Because here’s the thing about this goal. One part of what makes this a “challenge” for me is that I suffer from a bit of social anxiety. I always get in my head about remembering people’s names, and I spend a little too much time wondering whether or not they think I’m boring. But I also worry a lot that I’m interrupting or inconveniencing people by calling or stopping by. And I’m pretty sure I’m not alone in this. We now live in a culture where privacy is paramount, which can often make the mere fact of checking in on people feel intrusive. So there’s that bit of nonsense that I really need to get over if I’m going to spend an entire year working to reconnect. This is the area where I really need some small wins to boost my self-efficacy.

But it’s also exactly this anxiety that will tempt my corner-cutting brain to chicken out and count waving as I drive by my neighbor as reaching out. Which would basically mean I’m doing the same thing as always, just patting myself on the back for becoming a stellar community builder. According to the science, the solution is to take away the loophole my brain is constantly trolling for, so putting a clock on my goal gives me a firm metric by which to measure whether or not I actually “did it” in a given day, and therefore whether or not I deserve that back-patting.

The other thing that makes a seemingly simple thing like reaching out a “challenge” is the time pressure and busyness that we all suffer from in the modern world. I’m a full-time working mother. In a given day I count myself lucky if my husband and I interact in any way more meaningful than planning who’s picking my daughter up from school and who’s heading up the bedtime routine. We are all so pressed for time these days that connection—that rare and beautiful thing that happens when we take the time to see and hear someone else, and they to see and hear us—is often the first thing to get squeezed. And so if I’m going to connect, I’m going to have to make it a priority by choosing to devote a slice of my very limited time to it.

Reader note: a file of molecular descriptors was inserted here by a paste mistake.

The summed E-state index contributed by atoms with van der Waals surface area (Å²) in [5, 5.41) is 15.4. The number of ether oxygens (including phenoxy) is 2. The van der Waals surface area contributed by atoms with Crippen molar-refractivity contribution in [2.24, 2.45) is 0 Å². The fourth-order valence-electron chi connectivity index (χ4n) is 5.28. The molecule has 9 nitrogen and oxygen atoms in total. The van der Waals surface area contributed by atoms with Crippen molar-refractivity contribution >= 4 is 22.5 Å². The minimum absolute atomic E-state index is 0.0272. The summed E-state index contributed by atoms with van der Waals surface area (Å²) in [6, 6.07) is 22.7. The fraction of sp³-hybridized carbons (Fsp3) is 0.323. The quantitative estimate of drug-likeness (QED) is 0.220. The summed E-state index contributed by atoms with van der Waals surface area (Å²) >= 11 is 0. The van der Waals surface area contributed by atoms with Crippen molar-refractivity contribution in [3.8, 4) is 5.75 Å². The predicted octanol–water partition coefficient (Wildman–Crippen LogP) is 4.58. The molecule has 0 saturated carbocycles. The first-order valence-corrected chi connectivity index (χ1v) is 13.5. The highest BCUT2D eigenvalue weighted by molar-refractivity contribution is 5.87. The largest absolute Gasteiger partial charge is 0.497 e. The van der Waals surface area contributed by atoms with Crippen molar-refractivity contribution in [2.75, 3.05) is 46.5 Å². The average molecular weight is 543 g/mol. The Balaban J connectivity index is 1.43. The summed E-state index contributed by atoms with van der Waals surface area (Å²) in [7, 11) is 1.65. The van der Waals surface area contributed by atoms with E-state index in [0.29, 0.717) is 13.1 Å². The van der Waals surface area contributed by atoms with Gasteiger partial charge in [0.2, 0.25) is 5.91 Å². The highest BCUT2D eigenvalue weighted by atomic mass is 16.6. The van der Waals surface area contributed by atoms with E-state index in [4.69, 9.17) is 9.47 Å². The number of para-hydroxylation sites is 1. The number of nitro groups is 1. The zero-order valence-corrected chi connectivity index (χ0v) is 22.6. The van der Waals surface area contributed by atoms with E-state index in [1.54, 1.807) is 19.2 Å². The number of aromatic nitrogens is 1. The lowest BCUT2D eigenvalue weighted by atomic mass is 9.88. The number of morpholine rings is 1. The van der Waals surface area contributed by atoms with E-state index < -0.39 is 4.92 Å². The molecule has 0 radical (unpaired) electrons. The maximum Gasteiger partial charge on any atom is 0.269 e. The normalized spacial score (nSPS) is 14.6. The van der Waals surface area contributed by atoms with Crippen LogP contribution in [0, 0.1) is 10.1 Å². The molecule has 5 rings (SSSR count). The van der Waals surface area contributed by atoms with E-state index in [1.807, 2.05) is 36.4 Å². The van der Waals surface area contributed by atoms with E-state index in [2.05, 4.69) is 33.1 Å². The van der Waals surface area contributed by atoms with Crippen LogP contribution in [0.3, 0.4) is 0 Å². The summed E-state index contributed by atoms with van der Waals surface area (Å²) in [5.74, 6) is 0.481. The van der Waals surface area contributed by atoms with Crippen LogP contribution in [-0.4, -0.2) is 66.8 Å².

So when I first conceived of my January challenge, I thought I’d do it for an hour a day. I mean, if I’m serious about really engaging in meaningful interactions, not just small talk, we’re going to have to leave some time to get real, right? The problem is that I set that intention on December 31st, and it’s now January 4th, and I haven’t done it yet. Not once.

The reason for this, as I’ve reflected, has everything to do with the fact that we live in a culture that doesn’t view connecting for its own sake as productive, valuable, or a good use of time. It’s not that I haven’t wanted to reach out to other people this week—or really for the many years now during which I’ve felt disconnected—it’s just that it always seems to slip to the lowest spot on a crammed to-do list. I’ll get around to making friends and building relationships after all the important stuff gets done. Which, at the rate I’m going, might slate it for sometime in my late 60s.

Call in the habits coach.

The expert diagnosis is, simply, that my brain (conditioned as it is by culture and wired-in bad habits and a whole load of false assumptions it maintains, including the idea that getting the laundry folded is more important than having friends) is daunted by my goal of doing something new and a little anxiety-provoking for 60 whole minutes every day. So I bumped it down to 30 minutes. And still nothing. And now we’re down to 15. Any lower than that and things get embarrassing.

And so we have arrived at the (highly scientific) Challenge #1 for Project Reconnect: Fifteen minutes per day of deliberate, intentional reaching out—in any form, so long as I do the reaching. For the entire month of January.

Check back next week and I’ll let you know how it’s going!